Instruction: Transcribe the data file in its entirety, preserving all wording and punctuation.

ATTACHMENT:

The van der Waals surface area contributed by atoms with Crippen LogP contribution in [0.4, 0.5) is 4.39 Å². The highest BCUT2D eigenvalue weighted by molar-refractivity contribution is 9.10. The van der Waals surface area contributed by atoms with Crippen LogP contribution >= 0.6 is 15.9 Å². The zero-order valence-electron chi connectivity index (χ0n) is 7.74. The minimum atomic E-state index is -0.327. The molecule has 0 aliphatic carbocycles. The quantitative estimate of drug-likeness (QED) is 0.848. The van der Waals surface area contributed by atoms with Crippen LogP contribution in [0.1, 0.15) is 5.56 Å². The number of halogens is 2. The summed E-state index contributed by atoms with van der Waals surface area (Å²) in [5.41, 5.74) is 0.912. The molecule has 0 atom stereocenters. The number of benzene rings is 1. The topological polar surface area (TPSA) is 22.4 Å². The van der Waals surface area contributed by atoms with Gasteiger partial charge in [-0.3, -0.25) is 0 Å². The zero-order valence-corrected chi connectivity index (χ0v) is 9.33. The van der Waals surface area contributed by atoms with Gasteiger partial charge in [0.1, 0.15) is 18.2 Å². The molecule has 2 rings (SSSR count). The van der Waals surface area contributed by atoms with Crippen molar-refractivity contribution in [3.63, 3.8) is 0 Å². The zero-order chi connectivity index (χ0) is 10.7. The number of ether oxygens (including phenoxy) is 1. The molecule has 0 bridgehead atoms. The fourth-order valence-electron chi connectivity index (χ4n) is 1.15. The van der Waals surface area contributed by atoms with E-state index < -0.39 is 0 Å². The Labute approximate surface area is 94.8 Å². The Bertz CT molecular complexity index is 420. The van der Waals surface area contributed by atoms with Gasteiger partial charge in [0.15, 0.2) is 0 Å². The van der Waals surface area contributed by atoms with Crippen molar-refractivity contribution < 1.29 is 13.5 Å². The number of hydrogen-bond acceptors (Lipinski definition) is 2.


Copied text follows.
The van der Waals surface area contributed by atoms with Crippen LogP contribution in [0.4, 0.5) is 4.39 Å². The highest BCUT2D eigenvalue weighted by molar-refractivity contribution is 9.10. The van der Waals surface area contributed by atoms with Crippen LogP contribution >= 0.6 is 15.9 Å². The zero-order valence-electron chi connectivity index (χ0n) is 7.74. The minimum atomic E-state index is -0.327. The molecule has 0 aliphatic carbocycles. The quantitative estimate of drug-likeness (QED) is 0.848. The van der Waals surface area contributed by atoms with Crippen LogP contribution in [0.1, 0.15) is 5.56 Å². The number of halogens is 2. The summed E-state index contributed by atoms with van der Waals surface area (Å²) in [5.41, 5.74) is 0.912. The molecule has 0 atom stereocenters. The number of benzene rings is 1. The topological polar surface area (TPSA) is 22.4 Å². The van der Waals surface area contributed by atoms with Gasteiger partial charge in [-0.3, -0.25) is 0 Å². The zero-order valence-corrected chi connectivity index (χ0v) is 9.33. The van der Waals surface area contributed by atoms with Gasteiger partial charge in [0.1, 0.15) is 18.2 Å². The molecule has 2 rings (SSSR count). The van der Waals surface area contributed by atoms with Crippen molar-refractivity contribution in [3.63, 3.8) is 0 Å². The zero-order chi connectivity index (χ0) is 10.7. The number of ether oxygens (including phenoxy) is 1. The molecule has 0 bridgehead atoms. The fourth-order valence-electron chi connectivity index (χ4n) is 1.15. The van der Waals surface area contributed by atoms with E-state index < -0.39 is 0 Å². The Labute approximate surface area is 94.8 Å². The Bertz CT molecular complexity index is 420. The van der Waals surface area contributed by atoms with Gasteiger partial charge in [0.15, 0.2) is 0 Å². The van der Waals surface area contributed by atoms with Crippen molar-refractivity contribution < 1.29 is 13.5 Å². The number of hydrogen-bond acceptors (Lipinski definition) is 2.